« It's All Coming Together | Main | The Meaning Of Things »

October 15, 2007


Lori at Spinning Yellow

From This Mom, who is having typepad problems (OK, I am really getting fed up, she uses typepad on her own blog!!):

the issues of socialization and homeschooling has always been a hot spot--those who don't homeschool often mention it as the main reason they don't believe in homeschooling and yet there are many many children who's experience of the 'social' world in school was confusing, painful, humiliating, and even terrorizing! unfortunately, classrooms are too often places where the emphasis is on controlling the group and that means a lot of waiting for most and worry for some (who are making the others wait). for me, the bottom line is, being around other children will help a child socialize (in a healthy group setting) if that child is able to take in all the sensory information and stay relatively calm and open, therefore, ABLE to learn. one can't learn when one is feeling threatened. sounds like scott's thriving in that way, meeting the challenge, feeling successful and proud of himself and that's wonderful! as to the intellectual challenge, don't underestimate all the silly fun games you play with him--they are all seeping in and helping to shape and strengthen his mind!


Lori at Spinning Yellow

Thanks for all the great information!

I do want to look into a few things, but for the most part, I agree with SM and tac, that this year might be more about just functioning better socially. I know I need to discuss this more with his teacher. I think what gets me the most is that he seems to be there for such a long time that there isn't any time at home to augment like there was last year.

Just an aside, today as the bus pulled up in the morning I noticed that Scott's shorts were on backwards. I quietly told him and as he started to panic ("That's bad! Bad!"), I told him to ask to go to the bathroom when he got to school and put them on right. He got on the bus fine and came home with his pants fixed.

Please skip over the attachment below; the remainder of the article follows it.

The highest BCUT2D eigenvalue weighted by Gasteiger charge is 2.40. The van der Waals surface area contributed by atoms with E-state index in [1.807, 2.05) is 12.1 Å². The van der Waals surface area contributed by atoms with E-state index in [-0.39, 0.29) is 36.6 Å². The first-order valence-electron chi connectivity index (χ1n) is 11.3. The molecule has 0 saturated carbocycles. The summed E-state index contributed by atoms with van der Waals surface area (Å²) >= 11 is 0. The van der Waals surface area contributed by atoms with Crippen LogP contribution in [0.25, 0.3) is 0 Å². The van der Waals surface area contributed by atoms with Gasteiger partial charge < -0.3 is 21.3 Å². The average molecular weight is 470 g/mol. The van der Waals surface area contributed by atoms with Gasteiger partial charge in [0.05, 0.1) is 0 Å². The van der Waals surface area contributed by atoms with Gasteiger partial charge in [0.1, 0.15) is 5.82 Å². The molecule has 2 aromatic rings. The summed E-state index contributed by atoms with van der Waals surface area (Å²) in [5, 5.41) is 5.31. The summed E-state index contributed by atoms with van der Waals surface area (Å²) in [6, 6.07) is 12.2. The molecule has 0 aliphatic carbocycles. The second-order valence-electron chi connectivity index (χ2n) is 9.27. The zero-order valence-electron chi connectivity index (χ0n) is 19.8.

This might seem minor to some people but to me THIS is what it is all about. He handled the situation himself and didn't let it ruin his day. Big stuff for us. I wasn't there to fix it or protect him as I naturally would have. Life goes on and he can feel more confident.

Lori at Spinning Yellow

From my friend tac:

Just a few thoughts as I read through...I'm sure many parents have asked the same question, "is the work too easy for my child, are they bored, etc" But, is it really possible to "sacrifice intellectual potential?" I mean, if the potential is there, won't it always be? Isn't it okay for a child to focus on social or emotional skills for awhile if that is where they are deficient? If they are ahead academically or intellectually as Scott is, it seems to me that will always be the case. He has such a desire to learn: to ask questions, to discuss situations, to explore everything, but maybe this school year for him shouldn't really be about that.
Maybe that sounds crazy - I don't know...I'm no teacher!

Lori at Spinning Yellow

from Niksmom (I have to figure out why Typepad doesn't like some people!!):

I agree with much of what Dee wrote —especially about home school associations. Another thing to consider, if you really think Scott would be better off academically in a different environment, would be homeschooling for academics and having him participate in the extracurricular stuff. You would have to check with someplace like the Homeschool Legal Defense Association (http://www.hslda.org/Default.asp?bhcp=1). They are a GREAT legal resource for information on homeschooling in each state) about your own state regs, but usually homeschooled kids are still entitled to participate in activities for the socialization aspects.

You could also consider using mornings to homeschool and afternoons to join classes together or have Scott participate in an activity like Cub Scouts or something. I'm not so sure that school is always the best place to learn socialization skills anyway —so many anxieties and idiosyncrasies seem to be magnified/intensified under the pressure to perform that they just aren't fun to be around.